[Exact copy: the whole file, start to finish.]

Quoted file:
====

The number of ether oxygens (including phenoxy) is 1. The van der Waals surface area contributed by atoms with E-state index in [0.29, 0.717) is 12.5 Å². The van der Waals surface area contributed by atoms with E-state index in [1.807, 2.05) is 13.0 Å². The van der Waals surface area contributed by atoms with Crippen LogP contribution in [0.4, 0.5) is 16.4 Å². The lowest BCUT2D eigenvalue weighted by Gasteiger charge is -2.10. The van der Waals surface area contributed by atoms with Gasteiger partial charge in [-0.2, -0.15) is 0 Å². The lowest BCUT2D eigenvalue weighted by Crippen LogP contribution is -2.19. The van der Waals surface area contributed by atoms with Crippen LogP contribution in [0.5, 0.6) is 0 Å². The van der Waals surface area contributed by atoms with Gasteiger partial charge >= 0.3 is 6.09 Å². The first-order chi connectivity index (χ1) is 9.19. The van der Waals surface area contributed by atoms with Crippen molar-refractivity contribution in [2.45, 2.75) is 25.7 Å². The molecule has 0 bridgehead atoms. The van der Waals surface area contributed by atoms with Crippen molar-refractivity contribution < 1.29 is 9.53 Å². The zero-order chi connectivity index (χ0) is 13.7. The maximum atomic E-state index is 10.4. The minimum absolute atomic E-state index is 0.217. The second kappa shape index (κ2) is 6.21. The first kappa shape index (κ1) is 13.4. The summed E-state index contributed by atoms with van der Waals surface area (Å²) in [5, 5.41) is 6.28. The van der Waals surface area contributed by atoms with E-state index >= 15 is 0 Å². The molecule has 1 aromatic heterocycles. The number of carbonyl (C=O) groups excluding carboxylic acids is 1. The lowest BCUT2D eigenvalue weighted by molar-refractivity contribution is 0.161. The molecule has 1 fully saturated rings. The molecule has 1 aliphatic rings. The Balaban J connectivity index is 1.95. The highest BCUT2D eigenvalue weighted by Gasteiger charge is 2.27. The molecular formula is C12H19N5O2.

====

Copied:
The number of ether oxygens (including phenoxy) is 1. The van der Waals surface area contributed by atoms with E-state index in [0.29, 0.717) is 12.5 Å². The van der Waals surface area contributed by atoms with E-state index in [1.807, 2.05) is 13.0 Å². The van der Waals surface area contributed by atoms with Crippen LogP contribution in [0.4, 0.5) is 16.4 Å². The lowest BCUT2D eigenvalue weighted by Gasteiger charge is -2.10. The van der Waals surface area contributed by atoms with Gasteiger partial charge in [-0.2, -0.15) is 0 Å². The lowest BCUT2D eigenvalue weighted by Crippen LogP contribution is -2.19. The van der Waals surface area contributed by atoms with Crippen LogP contribution in [0.5, 0.6) is 0 Å². The van der Waals surface area contributed by atoms with Gasteiger partial charge >= 0.3 is 6.09 Å². The first-order chi connectivity index (χ1) is 9.19. The van der Waals surface area contributed by atoms with Crippen molar-refractivity contribution in [2.45, 2.75) is 25.7 Å². The molecule has 0 bridgehead atoms. The van der Waals surface area contributed by atoms with Crippen molar-refractivity contribution < 1.29 is 9.53 Å². The zero-order chi connectivity index (χ0) is 13.7. The maximum atomic E-state index is 10.4. The minimum absolute atomic E-state index is 0.217. The second kappa shape index (κ2) is 6.21. The first kappa shape index (κ1) is 13.4. The summed E-state index contributed by atoms with van der Waals surface area (Å²) in [5, 5.41) is 6.28. The van der Waals surface area contributed by atoms with E-state index >= 15 is 0 Å². The molecule has 1 aromatic heterocycles. The number of carbonyl (C=O) groups excluding carboxylic acids is 1. The lowest BCUT2D eigenvalue weighted by molar-refractivity contribution is 0.161. The molecule has 1 fully saturated rings. The molecule has 1 aliphatic rings. The Balaban J connectivity index is 1.95. The highest BCUT2D eigenvalue weighted by Gasteiger charge is 2.27. The molecular formula is C12H19N5O2.